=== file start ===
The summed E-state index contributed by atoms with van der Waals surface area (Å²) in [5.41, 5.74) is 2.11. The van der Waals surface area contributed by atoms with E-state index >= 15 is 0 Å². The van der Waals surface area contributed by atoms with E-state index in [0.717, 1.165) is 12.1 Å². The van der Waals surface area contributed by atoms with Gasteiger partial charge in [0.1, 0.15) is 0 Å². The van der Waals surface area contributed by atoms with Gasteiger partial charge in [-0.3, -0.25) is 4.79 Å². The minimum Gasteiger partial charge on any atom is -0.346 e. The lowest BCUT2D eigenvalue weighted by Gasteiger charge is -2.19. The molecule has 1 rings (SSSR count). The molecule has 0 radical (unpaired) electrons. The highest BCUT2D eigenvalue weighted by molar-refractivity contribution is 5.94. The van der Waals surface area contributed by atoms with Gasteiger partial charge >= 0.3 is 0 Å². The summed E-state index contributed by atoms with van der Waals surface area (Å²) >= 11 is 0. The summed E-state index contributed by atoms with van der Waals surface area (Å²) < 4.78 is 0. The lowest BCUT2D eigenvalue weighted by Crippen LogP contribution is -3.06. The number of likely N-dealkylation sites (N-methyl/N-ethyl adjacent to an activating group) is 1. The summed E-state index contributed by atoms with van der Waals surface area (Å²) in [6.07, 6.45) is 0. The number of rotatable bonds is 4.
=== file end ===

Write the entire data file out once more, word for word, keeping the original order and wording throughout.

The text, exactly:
The summed E-state index contributed by atoms with van der Waals surface area (Å²) in [5.41, 5.74) is 2.11. The van der Waals surface area contributed by atoms with E-state index >= 15 is 0 Å². The van der Waals surface area contributed by atoms with E-state index in [0.717, 1.165) is 12.1 Å². The van der Waals surface area contributed by atoms with Gasteiger partial charge in [0.1, 0.15) is 0 Å². The van der Waals surface area contributed by atoms with Gasteiger partial charge in [-0.3, -0.25) is 4.79 Å². The minimum Gasteiger partial charge on any atom is -0.346 e. The lowest BCUT2D eigenvalue weighted by Gasteiger charge is -2.19. The molecule has 1 rings (SSSR count). The molecule has 0 radical (unpaired) electrons. The highest BCUT2D eigenvalue weighted by molar-refractivity contribution is 5.94. The van der Waals surface area contributed by atoms with Gasteiger partial charge >= 0.3 is 0 Å². The summed E-state index contributed by atoms with van der Waals surface area (Å²) >= 11 is 0. The summed E-state index contributed by atoms with van der Waals surface area (Å²) < 4.78 is 0. The lowest BCUT2D eigenvalue weighted by Crippen LogP contribution is -3.06. The number of likely N-dealkylation sites (N-methyl/N-ethyl adjacent to an activating group) is 1. The summed E-state index contributed by atoms with van der Waals surface area (Å²) in [6.07, 6.45) is 0. The number of rotatable bonds is 4.